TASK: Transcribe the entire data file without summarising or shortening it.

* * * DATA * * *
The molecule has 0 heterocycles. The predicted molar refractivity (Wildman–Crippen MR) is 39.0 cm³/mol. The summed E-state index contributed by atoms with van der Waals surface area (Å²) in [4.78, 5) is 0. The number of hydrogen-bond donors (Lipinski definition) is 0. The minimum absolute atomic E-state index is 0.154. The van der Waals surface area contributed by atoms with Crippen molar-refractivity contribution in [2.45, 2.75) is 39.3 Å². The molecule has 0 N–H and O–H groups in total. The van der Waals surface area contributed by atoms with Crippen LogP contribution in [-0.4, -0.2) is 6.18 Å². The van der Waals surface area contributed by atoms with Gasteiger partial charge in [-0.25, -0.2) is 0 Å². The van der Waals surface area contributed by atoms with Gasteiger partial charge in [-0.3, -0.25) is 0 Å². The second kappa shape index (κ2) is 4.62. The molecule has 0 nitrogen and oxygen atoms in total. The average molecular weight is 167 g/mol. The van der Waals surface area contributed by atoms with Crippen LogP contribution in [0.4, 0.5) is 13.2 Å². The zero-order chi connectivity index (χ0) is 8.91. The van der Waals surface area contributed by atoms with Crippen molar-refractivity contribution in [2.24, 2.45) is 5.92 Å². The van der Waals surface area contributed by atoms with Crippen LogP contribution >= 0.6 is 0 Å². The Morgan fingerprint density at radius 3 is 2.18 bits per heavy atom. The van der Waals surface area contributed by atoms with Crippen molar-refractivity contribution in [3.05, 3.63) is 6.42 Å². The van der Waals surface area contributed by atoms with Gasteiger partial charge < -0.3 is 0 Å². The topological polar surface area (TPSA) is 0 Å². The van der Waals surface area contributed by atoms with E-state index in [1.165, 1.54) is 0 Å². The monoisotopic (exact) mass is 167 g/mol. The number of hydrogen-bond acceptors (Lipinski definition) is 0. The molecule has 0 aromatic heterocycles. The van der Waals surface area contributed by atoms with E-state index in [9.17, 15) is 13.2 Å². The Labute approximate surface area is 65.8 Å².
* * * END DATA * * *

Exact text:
The molecule has 0 heterocycles. The predicted molar refractivity (Wildman–Crippen MR) is 39.0 cm³/mol. The summed E-state index contributed by atoms with van der Waals surface area (Å²) in [4.78, 5) is 0. The number of hydrogen-bond donors (Lipinski definition) is 0. The minimum absolute atomic E-state index is 0.154. The van der Waals surface area contributed by atoms with Crippen molar-refractivity contribution in [2.45, 2.75) is 39.3 Å². The molecule has 0 N–H and O–H groups in total. The van der Waals surface area contributed by atoms with Crippen LogP contribution in [-0.4, -0.2) is 6.18 Å². The van der Waals surface area contributed by atoms with Gasteiger partial charge in [-0.25, -0.2) is 0 Å². The van der Waals surface area contributed by atoms with Gasteiger partial charge in [-0.3, -0.25) is 0 Å². The second kappa shape index (κ2) is 4.62. The molecule has 0 nitrogen and oxygen atoms in total. The average molecular weight is 167 g/mol. The van der Waals surface area contributed by atoms with Crippen LogP contribution in [0.4, 0.5) is 13.2 Å². The zero-order chi connectivity index (χ0) is 8.91. The van der Waals surface area contributed by atoms with Crippen molar-refractivity contribution in [2.24, 2.45) is 5.92 Å². The van der Waals surface area contributed by atoms with Crippen LogP contribution >= 0.6 is 0 Å². The Morgan fingerprint density at radius 3 is 2.18 bits per heavy atom. The van der Waals surface area contributed by atoms with Crippen molar-refractivity contribution in [3.05, 3.63) is 6.42 Å². The van der Waals surface area contributed by atoms with Gasteiger partial charge < -0.3 is 0 Å². The topological polar surface area (TPSA) is 0 Å². The van der Waals surface area contributed by atoms with E-state index in [1.165, 1.54) is 0 Å². The monoisotopic (exact) mass is 167 g/mol. The number of hydrogen-bond acceptors (Lipinski definition) is 0. The molecule has 0 aromatic heterocycles. The van der Waals surface area contributed by atoms with E-state index in [9.17, 15) is 13.2 Å². The Labute approximate surface area is 65.8 Å².